When We Read the Story of David and Jonathan

David and Jonathan were the most unlikely friends, whose deep love rose above palace intrugue and King Saul's irrational hatred. The Talmud describes the love of David and Jonathan as a pure one that was not contingent on any factor and therefore blessed to remain forever. The story of David and Jonathan is read in synagogues on Shabbat that is day before Rosh Chodesh, the first of the new moon.

Rosh Chodesh has been, throughout all of Jewish history, a day of distinction. In Temple times, a Musaf (additional) sacrifice was brought on this day; today, special prayers and Hallel are added to the daily service. If Rosh Chodesh and Shabbat coincide, the haftarah of the week is replaced with a special haftarah for Shabbat Rosh Chodesh. Furthermore, if Shabbat is the day preceding Rosh Chodesh, we also replace the regular haftarah with this special reading, called Machar Chodesh (“Tomorrow is [Rosh] Chodesh”) after a phrase in its opening verse.1

The Friendship of David and Jonathan

The story of our haftarah really begins a few chapters earlier. Young David from Beit Lechem had just become a national hero. Singlehandedly he had slain the mighty Goliath, the terrifying giant from the Philistine nation, archenemies of the Jewish people. King Saul had pledged that anyone who would overcome Goliath would receive his daughter’s hand in marriage. David had now won the admiration of the entire people, and soon became Saul’s right-hand man, presiding over all military matters. Then, after a series of events, he also ended up marrying Michal, the younger daughter of Saul.

Prior to all this, the book of Samuel tells us, G‑d had already chosen David as the next king of Israel. Saul had forfeited his position due to his lack of ability to follow Divine instructions, and he knew that his kingdom would not continue for much longer. Now, as David’s popularity grew, Saul began to be increasingly hostile towards him.

Conversely, at the very same time, Jonathan (Yehonatan), eldest son of Saul and the crown prince, forged an incredibly deep friendship with David. Jonathan loved David “like his own soul,” the verse tells us. At this time, Saul had gone public with his grievance towards David. The verse attests that an “evil spirit from G‑d rested upon Saul,” causing him what might be defined as melancholy or depression, and many a time driving him into a literal frenzy of vengeance against David.

David's Life Is in Danger

To make matters more complicated, this “evil spirit” did not haunt the king on a constant basis. There were times when he was free from it and returned to his rational self. Jonathan was determined to dissuade his father from his ridiculous quest to kill David. He beckoned David to go into hiding in a field, and that he would come there the next morning with his father. In this way David could hear for himself what Saul’s true intentions were.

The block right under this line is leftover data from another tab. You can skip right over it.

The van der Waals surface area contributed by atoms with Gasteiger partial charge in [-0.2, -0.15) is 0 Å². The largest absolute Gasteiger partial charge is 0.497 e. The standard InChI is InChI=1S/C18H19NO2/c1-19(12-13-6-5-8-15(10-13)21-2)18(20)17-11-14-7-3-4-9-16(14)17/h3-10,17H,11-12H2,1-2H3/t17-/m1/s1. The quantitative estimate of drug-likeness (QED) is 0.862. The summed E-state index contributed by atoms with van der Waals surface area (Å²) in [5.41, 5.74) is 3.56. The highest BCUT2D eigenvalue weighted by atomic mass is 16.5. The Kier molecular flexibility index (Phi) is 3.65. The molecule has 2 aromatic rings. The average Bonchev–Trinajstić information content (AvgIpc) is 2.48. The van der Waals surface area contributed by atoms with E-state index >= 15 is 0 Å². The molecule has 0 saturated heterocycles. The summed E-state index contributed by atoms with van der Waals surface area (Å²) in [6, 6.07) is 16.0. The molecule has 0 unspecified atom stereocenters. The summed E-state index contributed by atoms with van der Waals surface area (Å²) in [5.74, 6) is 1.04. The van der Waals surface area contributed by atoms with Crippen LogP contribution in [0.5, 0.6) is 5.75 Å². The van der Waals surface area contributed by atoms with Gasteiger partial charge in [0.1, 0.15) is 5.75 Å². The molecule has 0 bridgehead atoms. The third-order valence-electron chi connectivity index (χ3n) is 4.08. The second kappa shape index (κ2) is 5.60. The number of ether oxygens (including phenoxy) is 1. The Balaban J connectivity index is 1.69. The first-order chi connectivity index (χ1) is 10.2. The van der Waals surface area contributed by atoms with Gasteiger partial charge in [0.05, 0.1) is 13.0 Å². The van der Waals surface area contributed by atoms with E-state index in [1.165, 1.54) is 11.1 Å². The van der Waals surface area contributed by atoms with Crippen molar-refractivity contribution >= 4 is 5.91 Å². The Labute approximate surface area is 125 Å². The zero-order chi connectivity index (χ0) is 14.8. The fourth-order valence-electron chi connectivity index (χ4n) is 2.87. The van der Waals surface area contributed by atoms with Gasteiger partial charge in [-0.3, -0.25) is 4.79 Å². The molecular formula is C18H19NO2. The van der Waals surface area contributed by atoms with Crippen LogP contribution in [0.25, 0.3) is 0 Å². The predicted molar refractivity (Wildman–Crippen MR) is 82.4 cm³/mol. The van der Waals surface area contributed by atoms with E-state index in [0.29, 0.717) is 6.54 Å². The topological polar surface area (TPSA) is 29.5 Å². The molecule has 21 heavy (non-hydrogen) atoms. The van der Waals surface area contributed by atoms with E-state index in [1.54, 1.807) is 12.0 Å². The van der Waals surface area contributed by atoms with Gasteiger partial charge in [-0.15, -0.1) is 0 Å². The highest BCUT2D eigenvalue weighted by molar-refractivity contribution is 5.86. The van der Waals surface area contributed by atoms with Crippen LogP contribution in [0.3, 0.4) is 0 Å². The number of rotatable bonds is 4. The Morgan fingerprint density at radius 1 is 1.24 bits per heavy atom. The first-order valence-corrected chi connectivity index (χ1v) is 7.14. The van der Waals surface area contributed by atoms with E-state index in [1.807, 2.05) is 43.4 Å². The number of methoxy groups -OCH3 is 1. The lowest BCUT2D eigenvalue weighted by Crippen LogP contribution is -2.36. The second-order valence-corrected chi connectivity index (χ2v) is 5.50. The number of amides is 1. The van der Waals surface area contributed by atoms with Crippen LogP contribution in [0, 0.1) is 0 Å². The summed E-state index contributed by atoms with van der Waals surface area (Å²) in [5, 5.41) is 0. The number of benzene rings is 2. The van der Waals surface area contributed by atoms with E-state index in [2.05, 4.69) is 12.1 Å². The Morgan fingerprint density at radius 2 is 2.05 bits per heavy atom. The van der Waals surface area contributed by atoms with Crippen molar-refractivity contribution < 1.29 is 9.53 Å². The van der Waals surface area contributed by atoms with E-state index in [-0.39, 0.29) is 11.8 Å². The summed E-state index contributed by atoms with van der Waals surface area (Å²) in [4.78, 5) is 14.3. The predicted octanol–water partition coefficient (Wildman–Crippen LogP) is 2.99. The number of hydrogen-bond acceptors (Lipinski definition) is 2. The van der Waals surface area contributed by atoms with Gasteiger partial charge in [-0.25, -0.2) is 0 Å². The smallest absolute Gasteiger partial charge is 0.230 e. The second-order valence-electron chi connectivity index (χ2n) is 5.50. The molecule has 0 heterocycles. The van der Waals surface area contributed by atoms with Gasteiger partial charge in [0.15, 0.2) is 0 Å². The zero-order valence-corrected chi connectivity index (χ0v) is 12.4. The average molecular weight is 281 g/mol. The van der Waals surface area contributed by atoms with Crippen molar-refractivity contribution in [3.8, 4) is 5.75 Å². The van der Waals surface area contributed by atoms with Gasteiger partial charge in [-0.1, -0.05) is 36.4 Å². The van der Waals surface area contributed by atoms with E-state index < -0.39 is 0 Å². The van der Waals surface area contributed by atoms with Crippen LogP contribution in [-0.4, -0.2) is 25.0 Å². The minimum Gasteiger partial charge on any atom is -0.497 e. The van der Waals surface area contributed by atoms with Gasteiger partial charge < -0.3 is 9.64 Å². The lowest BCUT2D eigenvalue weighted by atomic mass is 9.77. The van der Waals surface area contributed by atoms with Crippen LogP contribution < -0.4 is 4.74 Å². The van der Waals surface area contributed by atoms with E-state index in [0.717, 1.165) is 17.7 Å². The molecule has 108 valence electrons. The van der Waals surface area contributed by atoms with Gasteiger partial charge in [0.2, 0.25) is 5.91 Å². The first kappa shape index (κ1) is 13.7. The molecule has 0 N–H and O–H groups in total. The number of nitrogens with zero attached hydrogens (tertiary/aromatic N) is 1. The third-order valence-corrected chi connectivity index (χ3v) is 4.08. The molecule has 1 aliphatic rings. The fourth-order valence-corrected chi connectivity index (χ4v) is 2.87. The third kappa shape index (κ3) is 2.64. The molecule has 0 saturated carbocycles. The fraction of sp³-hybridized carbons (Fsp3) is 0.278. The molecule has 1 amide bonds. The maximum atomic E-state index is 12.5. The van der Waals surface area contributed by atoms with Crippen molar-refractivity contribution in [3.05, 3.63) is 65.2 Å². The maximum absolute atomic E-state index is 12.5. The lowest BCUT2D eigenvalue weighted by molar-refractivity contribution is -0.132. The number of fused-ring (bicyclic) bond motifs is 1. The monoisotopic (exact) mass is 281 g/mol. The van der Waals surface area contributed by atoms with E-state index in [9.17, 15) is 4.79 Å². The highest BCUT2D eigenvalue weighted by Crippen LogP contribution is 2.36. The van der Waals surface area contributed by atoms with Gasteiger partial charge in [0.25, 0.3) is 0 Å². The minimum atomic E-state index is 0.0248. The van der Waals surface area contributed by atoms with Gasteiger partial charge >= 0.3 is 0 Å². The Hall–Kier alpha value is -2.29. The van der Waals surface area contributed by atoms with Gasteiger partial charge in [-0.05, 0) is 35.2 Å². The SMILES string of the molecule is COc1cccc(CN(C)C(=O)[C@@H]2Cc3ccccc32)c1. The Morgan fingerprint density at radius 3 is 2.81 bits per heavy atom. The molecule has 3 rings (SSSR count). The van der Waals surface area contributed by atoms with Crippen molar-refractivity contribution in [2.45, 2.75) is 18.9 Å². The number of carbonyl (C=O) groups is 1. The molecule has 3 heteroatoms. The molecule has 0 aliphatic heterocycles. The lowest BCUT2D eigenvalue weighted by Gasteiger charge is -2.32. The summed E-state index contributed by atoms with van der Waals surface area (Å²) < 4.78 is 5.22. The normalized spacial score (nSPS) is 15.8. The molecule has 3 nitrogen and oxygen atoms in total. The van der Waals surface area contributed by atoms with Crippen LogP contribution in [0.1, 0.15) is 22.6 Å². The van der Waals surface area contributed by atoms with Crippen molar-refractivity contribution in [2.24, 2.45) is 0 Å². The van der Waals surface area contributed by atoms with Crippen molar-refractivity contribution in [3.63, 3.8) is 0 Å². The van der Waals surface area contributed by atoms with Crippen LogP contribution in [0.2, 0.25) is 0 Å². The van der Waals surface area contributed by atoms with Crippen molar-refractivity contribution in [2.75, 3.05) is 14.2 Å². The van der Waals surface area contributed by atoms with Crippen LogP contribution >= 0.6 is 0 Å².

Jonathan was actually successful that morning in convincing his father that his hunt for David was ludicrous. “He has not sinned against you, and his deeds are very good toward you… Why should you sin against innocent blood, to put David to death for no reason?” Saul agreed. He swore then and there to his son that he would not touch David. But, as mentioned, Saul’s melancholy spirit would return to him periodically. It was triggered once again when David led yet another spectacular victory against the Philistines. Saul, forgetting all about his oath, now renewed the effort to chase David down.

Although Saul now gave the impression that he was out to kill David, Jonathan still doubted this fact. His father was a righteous man. If he had taken an oath not to kill David, it was inconceivable that he would now break it. It was true that Saul had once again displayed great hostility to David, once throwing a spear towards him in a way that only just missed him; but even in his state of melancholy, he had never officially confined to Jonathan that he intended once again to kill David. This, argued Jonathan, meant that it was still safe for David to be around the royal palace and not have to go into hiding. David however, was not convinced. He therefore asked Jonathan to conduct the following test.

The Test of Missing David

Rosh Chodesh, the first day of the moth, is observed till today with many elements of a holiday. In those days the observance of Rosh Chodesh was quite impressive: people would relax, or even stop their work schedule, and many would assemble in the Tabernacle. In the king’s palace, it was a time when all the members of the court would gather for the daytime meal. Even if they missed doing so on other days, Rosh Chodesh, like a festival, was different.